My Lords, I welcome this debate and thank the noble Lord, Lord Callanan, for allowing us to have a further go, since we have already debated it in Grand Committee. I am sure the Minister is looking forward to winding up at the end of the debate.
I should declare an interest as president of the Royal Society for Public Health, which has pronounced on e-cigarettes. I would say to the noble Lord, Lord Callanan, who was a mite critical of the organisation, that as a Minister I established the MHRA, and I am glad to see that it is doing so well in relation to this matter. I liked his rousing endorsement of the record of Ministers in his Government on this matter. When he mentioned Edwina Currie, I thought he was going to talk about eggs—he will recall that she had a bit of a downer on egg production—but she did not quite take it to Europe in the way he suggested.
I have moved an amendment to the Motion because, although I share some of the noble Lord’s concerns about the regulations in relation e-cigarettes, my problem with his Motion is that he calls on the Government to withdraw the entire set of regulations. The regulations cover e-cigarettes, but there are also a lot of useful measures that will discourage smoking in general. That is why I cannot support the noble Lord’s Motion, although I share some of his concerns.
It is pretty clear from the work of my own organisation, the Royal Society for Public Health, as well as from that of the Royal College of Physicians and other health bodies, that e-cigarettes can actually be an incredibly useful tool in encouraging smokers to give up smoking. The core of people who have already taken advantage of e-cigarettes are often those whom traditional public health measures have not touched. That is why I am particularly concerned about whether the regulations will have a negative impact on that group.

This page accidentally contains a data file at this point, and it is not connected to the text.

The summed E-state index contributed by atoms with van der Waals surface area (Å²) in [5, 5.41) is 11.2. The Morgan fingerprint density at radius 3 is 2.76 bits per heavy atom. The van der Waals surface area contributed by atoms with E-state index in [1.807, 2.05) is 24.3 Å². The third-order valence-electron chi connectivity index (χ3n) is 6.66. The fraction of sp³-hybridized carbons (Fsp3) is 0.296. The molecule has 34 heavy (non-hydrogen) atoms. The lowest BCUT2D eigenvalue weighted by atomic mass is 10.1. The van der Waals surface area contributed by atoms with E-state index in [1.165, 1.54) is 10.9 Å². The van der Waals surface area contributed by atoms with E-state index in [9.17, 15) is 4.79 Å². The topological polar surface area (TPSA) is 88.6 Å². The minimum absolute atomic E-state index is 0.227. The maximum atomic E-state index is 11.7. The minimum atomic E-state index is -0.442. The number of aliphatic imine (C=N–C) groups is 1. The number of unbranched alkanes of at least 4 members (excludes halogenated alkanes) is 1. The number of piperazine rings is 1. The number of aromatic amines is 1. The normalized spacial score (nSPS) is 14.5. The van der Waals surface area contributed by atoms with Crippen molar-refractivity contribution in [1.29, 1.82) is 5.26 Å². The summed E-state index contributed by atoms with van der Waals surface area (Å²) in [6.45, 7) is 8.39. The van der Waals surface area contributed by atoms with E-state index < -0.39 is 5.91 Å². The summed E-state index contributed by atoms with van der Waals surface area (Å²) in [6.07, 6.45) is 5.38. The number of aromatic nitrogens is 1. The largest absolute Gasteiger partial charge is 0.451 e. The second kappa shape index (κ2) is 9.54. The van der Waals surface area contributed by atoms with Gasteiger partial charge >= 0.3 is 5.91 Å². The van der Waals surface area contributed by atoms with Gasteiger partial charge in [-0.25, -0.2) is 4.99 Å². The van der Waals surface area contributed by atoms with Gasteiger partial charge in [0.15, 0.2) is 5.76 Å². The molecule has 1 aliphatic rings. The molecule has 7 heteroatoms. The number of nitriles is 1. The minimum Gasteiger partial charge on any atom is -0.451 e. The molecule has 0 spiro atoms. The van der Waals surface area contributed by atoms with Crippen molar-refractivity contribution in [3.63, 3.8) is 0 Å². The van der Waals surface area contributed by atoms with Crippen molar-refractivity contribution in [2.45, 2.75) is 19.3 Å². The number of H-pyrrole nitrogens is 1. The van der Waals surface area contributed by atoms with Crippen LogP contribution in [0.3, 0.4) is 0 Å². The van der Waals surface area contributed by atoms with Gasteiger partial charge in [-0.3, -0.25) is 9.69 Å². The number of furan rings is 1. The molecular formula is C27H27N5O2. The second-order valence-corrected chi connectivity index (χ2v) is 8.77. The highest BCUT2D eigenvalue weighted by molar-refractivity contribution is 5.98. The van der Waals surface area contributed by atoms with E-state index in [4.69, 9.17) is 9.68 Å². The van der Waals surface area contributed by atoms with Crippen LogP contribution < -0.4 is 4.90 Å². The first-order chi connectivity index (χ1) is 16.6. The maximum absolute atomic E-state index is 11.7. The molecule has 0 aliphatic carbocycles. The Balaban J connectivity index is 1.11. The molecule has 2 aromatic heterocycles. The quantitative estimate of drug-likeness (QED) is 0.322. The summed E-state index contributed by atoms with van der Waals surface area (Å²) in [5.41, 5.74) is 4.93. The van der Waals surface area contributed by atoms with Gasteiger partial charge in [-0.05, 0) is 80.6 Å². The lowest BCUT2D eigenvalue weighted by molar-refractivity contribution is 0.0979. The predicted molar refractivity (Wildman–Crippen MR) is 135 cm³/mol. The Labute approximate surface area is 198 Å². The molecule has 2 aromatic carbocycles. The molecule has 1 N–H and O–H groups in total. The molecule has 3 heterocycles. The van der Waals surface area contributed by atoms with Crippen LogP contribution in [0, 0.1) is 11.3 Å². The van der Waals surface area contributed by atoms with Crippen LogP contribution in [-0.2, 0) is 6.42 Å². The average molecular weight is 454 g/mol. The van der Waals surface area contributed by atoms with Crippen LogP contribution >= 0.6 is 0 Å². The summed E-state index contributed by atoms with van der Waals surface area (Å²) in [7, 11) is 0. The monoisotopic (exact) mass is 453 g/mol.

Equally, I know that noble Lords will quote the report of the Royal College of Physicians. It is worth reading because it says that there is a case for some regulatory provisions, and the Minister will no doubt refer to that. However, my main concern is the point, which was made by the noble Lord, Lord Callanan, that RSPH research has revealed that 90% of the public have the impression that e-cigarettes are at least as harmful as tobacco. That is not helped by the fact that some organisations have notices prohibiting not just smoking, but vaping. Because some elements in the public health field—how can I put this kindly?—perhaps got the wrong end of the stick when e-cigarettes were first produced, they have given the impression that e-cigarettes are much more harmful than they are. The problem with the regulations is that they colour the context, and the public may be confused about the positive effect that e-cigarettes can have. Therefore my amendment to the Motion—I do not intend to delay the House very long—seeks to draw attention to some of the concerns that we have about the regulations on e-cigarettes, although we wish to see the regulations introduced as a package.
However, I also draw attention to the other problem that we have with the Government’s current policies on smoking cessation, which is that budgets, particularly those which go to local authorities, have been drastically reduced, and we have seen a drastic reduction in smoking cessation services. As an example, the amount of money that has been spent on smoking cessation media campaigns has been drastically reduced. Some £24.91 million was spent in 2009-10, which has become £5.3 million in 2016. Of course, I understand budgetary constraints, but I would also say that because of the risk of confusion by the public over e-cigarettes, some Department of Health-sponsored public campaigning is necessary to get the right facts across to the public.